The Immigration Bill didn’t really please anybody (except for George W. Bush, and who cares what he thinks?), and died a deserved death last night during a procedural vote in the Senate.
Becky Akers and Donald J. Boudreaux, in the Christian Science Monitor of all places, supply the right answers: no restrictions on immigration, no welfare for immigrants.
The Constitution does not authorize the federal government to control immigration. Nor does it say anything about illegal aliens. We looked for a clause with directions for ranking immigrants on a points system â€“ another feature of the Senate’s reform bill â€“ but we couldn’t find one.
Sadly, lawmakers have repeatedly interpreted this silence as license for ill-conceived legislation. Congress began barring entry to the nation in 1875 with prostitutes and convicts. Soon, all sorts of people fell short of congressional glory: ex-convicts in 1882, along with Chinese citizens, lunatics, and idiots. Paupers, polygamists, and people suffering from infectious diseases or insanity made the list in 1891, while the illiterate were banned in 1917. …
Given the talk about point systems, guest-worker programs, and fenced borders, you’d think immigration endangers America’s cultural and economic wealth. But just as the unhampered flow of goods and services â€“ free trade â€“ blesses participants, the easy flow of workers â€“ free labor markets â€“ also brings unprecedented prosperity.
By contrast, schemes to control immigrants hurt everyone, native or newcomer, and not just economically. Customs agents often abuse immigrants at the borders, but they also interrogate, search, and fine returning Americans.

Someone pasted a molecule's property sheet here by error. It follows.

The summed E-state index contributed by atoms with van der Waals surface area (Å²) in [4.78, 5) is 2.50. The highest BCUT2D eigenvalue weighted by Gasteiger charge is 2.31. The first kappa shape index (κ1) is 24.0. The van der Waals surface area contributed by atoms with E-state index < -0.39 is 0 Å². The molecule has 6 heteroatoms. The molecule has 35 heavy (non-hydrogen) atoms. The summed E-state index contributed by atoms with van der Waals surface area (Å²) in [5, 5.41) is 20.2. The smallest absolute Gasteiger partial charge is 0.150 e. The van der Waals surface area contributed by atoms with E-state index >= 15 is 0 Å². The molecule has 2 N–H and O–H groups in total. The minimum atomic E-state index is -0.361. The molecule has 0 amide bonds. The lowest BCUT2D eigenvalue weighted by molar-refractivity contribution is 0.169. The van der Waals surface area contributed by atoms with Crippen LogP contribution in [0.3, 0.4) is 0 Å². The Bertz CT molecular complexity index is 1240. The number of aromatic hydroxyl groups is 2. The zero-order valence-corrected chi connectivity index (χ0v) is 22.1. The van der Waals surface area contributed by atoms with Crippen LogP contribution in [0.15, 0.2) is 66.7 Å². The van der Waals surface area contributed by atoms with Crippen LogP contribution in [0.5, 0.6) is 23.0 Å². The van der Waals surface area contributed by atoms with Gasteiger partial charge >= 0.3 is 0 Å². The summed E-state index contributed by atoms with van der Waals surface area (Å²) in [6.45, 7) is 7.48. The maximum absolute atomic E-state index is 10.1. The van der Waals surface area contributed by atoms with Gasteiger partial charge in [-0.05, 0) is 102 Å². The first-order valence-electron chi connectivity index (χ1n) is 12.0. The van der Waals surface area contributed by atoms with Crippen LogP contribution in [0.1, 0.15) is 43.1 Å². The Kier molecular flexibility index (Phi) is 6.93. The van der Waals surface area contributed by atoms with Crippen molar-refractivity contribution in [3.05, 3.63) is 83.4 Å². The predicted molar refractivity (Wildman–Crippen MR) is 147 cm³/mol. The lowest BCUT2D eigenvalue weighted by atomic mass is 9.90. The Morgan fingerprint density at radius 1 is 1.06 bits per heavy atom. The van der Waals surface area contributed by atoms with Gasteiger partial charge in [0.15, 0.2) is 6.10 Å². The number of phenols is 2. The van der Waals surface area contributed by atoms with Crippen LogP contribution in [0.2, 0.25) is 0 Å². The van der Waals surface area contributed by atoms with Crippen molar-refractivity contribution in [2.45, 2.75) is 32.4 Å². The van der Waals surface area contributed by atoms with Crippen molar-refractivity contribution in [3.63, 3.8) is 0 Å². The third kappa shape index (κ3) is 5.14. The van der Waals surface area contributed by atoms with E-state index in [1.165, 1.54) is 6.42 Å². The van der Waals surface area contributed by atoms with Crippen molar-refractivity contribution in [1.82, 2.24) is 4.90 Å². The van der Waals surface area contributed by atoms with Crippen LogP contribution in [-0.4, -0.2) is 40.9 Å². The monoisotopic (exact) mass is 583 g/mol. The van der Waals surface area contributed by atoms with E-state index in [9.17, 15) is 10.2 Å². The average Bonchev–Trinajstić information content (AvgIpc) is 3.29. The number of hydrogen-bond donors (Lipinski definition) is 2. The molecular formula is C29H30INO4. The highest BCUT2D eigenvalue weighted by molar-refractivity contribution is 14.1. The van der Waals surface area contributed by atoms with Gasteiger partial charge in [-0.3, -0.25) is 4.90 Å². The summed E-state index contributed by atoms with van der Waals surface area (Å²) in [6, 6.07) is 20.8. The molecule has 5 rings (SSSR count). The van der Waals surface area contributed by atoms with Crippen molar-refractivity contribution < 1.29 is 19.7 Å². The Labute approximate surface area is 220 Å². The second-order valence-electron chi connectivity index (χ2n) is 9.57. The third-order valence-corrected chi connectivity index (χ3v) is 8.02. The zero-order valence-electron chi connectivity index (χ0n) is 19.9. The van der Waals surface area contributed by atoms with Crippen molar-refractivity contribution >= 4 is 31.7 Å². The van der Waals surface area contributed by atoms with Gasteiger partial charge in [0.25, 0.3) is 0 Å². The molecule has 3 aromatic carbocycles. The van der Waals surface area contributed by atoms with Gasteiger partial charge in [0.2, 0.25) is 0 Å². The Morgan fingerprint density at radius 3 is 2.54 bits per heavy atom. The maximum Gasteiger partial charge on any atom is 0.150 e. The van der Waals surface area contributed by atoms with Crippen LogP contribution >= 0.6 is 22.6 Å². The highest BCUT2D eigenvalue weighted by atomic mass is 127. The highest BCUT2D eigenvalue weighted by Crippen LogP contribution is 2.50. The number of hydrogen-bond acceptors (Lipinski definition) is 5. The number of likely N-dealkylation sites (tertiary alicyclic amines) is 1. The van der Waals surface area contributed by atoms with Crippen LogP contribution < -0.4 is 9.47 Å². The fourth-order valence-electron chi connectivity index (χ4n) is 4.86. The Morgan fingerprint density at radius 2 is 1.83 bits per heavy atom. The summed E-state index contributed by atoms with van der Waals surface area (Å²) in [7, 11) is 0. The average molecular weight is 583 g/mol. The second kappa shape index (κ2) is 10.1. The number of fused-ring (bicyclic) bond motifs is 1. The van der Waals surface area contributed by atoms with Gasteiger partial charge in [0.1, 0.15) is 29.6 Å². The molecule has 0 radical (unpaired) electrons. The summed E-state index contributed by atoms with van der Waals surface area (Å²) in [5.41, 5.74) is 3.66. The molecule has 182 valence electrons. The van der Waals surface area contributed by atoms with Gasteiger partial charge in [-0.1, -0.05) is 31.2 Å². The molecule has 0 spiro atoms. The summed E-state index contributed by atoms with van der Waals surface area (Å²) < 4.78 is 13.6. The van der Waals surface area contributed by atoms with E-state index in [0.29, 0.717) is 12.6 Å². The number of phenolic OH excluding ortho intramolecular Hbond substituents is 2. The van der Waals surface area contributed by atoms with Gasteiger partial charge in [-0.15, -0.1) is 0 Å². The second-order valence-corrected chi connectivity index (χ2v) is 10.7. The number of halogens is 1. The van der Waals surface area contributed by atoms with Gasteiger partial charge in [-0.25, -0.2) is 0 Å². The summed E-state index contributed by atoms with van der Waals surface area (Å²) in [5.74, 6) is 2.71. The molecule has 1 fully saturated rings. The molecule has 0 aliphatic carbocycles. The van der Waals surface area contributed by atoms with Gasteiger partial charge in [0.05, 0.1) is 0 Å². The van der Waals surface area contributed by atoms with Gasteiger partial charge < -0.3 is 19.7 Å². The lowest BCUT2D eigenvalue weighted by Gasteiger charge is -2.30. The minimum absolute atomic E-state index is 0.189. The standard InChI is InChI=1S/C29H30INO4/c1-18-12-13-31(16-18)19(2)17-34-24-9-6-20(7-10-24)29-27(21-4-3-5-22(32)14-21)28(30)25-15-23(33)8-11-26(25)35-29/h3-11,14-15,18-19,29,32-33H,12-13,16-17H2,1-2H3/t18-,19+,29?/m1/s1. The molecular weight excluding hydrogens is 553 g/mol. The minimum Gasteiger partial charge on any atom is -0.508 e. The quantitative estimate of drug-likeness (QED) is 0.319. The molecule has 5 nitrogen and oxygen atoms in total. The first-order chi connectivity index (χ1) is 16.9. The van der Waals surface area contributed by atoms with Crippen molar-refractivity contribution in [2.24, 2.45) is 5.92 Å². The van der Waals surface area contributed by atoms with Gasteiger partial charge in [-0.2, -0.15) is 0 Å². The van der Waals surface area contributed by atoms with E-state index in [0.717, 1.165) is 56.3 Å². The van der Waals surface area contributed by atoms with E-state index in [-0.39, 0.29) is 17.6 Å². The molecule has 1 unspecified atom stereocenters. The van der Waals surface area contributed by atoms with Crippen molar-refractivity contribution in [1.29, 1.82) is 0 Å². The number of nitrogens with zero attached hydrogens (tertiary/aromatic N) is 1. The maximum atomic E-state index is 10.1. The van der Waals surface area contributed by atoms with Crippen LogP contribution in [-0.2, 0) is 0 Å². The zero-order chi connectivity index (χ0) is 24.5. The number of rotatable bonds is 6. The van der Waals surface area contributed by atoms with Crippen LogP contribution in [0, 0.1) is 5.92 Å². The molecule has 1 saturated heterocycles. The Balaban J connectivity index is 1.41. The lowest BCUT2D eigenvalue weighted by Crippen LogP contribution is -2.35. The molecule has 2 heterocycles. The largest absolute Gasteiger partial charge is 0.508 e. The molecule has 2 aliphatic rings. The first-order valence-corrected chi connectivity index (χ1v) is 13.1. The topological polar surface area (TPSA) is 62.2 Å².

Immigrants must produce the proper papers for bureaucrats’ inspection, but so do their American employers and landlords. And let’s not even think about the scary implications of the draconian Real ID Act.
As technology and globalization continue shrinking the world, people and ideas move more quickly and freely. Political borders become increasingly irrelevant. But that’s fine because the qualities that define Americans don’t depend on geography. Rather, it’s their history of liberty, pluck, ingenuity, optimism, and the pursuit of happiness. Culture is a matter of mind and spirit. Why entrust it to politicians, border guards, and green cards?
The ideal immigration policy for this smaller world would harmonize with both the Constitution and common decency. It wouldn’t deny anyone the inalienable right to come and go. …
If Congress seriously wants reform, it might begin by returning decisions on immigration to the individuals involved, in obedience to the Constitution’s Ninth and 10th Amendments.
But Congress will need to go further. Requiring taxpayers to subsidize immigrants’ healthcare, education, food, shelter, or anything else breeds resentment.
Plenty of private charities will extend a hand to newcomers, not to mention friends and families eager to help their countrymen adjust to American life. …
What do we do about the 12 million illegal immigrants already here? Apologizing for their poor welcome is a start. Then we can hire them, patronize their businesses, become friends. So long as we don’t control them, and they don’t expect our taxes to support them, goodwill should prevail on both sides. …
Quota-wielding bureaucrats should not define the country’s demographic destiny. It’s time to let the free choices of millions of individuals determine America’s complexion.
Hat tip to Frank A. Dobbs.